@guyoseary is now WoW’s manager
We’re updating our IP rights to grant YOU complete ownership of your WoW!
More information on our Discord.
— World of Women (@worldofwomennft) January 12, 2022
WoW entered the mainstream with renewed IP rights and captured the attention and support of celebrities like Reese Witherspoon, Eva Longoria, Gary Vee and Shonda Rimes.
Investors seem to be drawn by the celebrity line-up and WoW’s mission, as its largest sales occurred within days of each other. Notable sales were a 210 Ether and 260 Ether transaction.
Currently the NFT floor fluctuates between 8.6 Ether to 16.8 Ether and WoW has steadily cemented itself as a “blue chip” contender for NFT collectors.
World of Women has opened up space for other female-led projects such as Boss Beauties, Fame Lady Squad and Women Rise to share its spotlight and band in support. Each mentioned collection has seen a rise in both its unique holders and price. The average number of holders among these projects whose collections range from 8,888 to 10,000 pfps, is 4,800.
As more owners and co-owners of these women-led projects publicly support the successes of each other, some skeptics believe it’s merely a trend in time. However, with each passing milestone, these female projects seem to cement their place for being more than just “alpha” that will prove to be a profitable long-term investment.
Social media connoisseur and Rug Radio founder “Farokh” aims to build the first fully decentralized Web3 media company. In launching an NFT collection, Rug Radio whitelisted its members for a membership pass that granted them pre-sale access to the token bearing, RugNFT.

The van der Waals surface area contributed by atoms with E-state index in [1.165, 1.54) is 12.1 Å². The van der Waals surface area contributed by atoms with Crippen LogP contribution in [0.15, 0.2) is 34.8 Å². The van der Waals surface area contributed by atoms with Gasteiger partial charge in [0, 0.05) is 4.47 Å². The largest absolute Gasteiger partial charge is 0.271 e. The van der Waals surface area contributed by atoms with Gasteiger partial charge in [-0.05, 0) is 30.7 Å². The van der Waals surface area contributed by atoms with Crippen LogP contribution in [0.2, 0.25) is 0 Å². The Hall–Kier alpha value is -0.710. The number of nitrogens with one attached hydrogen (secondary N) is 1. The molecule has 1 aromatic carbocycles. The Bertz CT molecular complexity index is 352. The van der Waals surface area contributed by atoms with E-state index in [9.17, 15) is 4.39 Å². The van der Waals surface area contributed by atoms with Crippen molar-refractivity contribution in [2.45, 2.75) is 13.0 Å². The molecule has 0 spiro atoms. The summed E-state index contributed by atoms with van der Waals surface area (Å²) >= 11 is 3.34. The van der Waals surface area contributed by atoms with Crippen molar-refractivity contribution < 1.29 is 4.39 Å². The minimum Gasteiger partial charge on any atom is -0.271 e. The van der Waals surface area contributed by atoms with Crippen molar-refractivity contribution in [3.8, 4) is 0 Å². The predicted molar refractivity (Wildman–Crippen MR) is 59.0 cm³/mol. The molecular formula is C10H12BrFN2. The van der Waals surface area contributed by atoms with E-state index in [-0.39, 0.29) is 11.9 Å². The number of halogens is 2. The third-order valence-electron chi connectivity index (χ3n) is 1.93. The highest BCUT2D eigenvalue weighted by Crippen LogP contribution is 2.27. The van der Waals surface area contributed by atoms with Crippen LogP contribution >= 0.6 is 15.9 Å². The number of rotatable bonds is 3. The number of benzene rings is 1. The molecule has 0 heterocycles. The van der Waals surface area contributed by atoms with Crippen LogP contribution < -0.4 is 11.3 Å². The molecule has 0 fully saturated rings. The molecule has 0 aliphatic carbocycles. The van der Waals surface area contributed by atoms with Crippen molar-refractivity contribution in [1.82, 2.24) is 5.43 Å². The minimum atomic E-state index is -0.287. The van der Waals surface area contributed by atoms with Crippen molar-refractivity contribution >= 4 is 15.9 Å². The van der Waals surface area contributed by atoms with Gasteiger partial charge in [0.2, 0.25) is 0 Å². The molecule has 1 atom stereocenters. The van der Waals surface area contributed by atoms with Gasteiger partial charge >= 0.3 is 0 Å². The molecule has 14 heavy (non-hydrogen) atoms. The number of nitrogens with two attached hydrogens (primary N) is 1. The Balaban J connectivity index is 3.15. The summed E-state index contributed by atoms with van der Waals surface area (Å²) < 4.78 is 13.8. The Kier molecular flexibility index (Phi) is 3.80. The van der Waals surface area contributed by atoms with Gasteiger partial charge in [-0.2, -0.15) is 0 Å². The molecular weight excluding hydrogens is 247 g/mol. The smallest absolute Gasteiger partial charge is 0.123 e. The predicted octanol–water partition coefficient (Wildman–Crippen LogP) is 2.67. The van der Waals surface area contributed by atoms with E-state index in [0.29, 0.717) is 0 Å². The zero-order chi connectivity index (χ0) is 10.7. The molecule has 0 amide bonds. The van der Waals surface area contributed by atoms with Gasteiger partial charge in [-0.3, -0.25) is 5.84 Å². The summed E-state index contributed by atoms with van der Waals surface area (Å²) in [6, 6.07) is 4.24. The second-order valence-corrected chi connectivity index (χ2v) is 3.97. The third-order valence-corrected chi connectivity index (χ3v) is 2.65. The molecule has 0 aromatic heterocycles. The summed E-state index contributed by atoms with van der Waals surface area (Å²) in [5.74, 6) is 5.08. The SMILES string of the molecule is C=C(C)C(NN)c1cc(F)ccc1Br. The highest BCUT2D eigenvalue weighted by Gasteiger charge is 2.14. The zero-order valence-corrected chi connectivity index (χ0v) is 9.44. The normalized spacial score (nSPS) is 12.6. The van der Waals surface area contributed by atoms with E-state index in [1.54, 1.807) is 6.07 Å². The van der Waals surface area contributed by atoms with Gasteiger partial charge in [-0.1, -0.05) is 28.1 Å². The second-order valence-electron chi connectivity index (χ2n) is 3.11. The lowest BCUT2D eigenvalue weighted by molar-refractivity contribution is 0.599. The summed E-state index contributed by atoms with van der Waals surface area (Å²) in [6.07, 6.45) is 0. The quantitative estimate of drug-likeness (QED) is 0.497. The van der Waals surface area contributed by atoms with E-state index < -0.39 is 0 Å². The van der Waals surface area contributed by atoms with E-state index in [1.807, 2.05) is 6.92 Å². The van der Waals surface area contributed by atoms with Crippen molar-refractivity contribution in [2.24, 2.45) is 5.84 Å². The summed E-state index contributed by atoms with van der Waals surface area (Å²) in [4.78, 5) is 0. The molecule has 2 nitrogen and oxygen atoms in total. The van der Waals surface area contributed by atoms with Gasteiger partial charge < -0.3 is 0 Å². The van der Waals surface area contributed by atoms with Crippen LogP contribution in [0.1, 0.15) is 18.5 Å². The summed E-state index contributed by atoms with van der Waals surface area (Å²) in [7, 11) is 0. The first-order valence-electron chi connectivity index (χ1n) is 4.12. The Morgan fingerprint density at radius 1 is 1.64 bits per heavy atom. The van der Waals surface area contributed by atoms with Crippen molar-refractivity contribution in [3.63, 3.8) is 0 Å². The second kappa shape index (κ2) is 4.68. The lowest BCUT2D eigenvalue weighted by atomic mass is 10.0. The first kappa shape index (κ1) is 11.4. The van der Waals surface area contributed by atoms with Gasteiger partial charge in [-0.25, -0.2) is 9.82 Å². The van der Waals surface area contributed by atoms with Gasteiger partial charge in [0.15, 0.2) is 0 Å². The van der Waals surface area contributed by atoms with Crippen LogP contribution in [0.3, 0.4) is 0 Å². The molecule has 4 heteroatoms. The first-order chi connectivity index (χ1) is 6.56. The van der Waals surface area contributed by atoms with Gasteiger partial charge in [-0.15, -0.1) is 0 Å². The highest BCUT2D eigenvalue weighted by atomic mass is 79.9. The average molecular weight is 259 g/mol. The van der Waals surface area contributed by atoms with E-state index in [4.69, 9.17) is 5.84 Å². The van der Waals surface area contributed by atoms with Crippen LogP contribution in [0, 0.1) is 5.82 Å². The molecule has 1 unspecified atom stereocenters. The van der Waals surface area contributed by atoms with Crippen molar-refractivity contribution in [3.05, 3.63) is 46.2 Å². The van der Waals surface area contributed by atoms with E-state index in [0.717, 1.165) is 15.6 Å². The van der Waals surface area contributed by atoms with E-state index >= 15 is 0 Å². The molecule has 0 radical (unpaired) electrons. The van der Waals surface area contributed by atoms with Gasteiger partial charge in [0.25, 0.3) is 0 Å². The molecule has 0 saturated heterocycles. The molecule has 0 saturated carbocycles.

— Rug Radioᵍᵐ (@RugRadio) January 23, 2022
Rug Radio states it’s the “first fully decentralized Web3 media company,” however, BanklessDAO was announced May 4, 2021, and it functions as a “media and culture DAO for crypto.” Integrating “guilds” that represent different areas for individuals to contribute, BanklessDAO has established a structure to properly reward contributors.
There’s a lack of clarity on the logistics of how Rug Radio will operate, but it has captured the liking of holders in each crowd’s favorite collections, including Doodles, CoolCats, DeadFellaz, CyberKongz, and yes, CryptoDickButts.
Pulling in collectors and investors from various projects suggests that RugRadio not only has strong support but could also have many potential perks up its sleeve.
What do Gary Vee, Guy Oseary and Madonna have in common? A shared interest in the Bored Ape Yacht Club. Recently, Bored Ape member Lindsey Byrnes casually tweeted at Madonna regarding her Bored Ape that is very reminiscent of the Pop icon’s “Justify my love” album cover.
Exactly two weeks after the tweet was sent, Madonna complimented Byrnes’s taste and left the ball in her court saying “’…Ape well chosen. Now what?” suggesting a possible sale.
@LindseyByrnes I’m glad you saved it for me.
Ape well chosen. Now what?
— Madonna (@Madonna) January 17, 2022
Despite falling from the top spot several times this week on OpenSea, BAYC’s daily average sale price has a 7-day average price being 94.5 Ether closing out over 11.8 Ether in volume roughly $28,626.68 at the current value of Ether.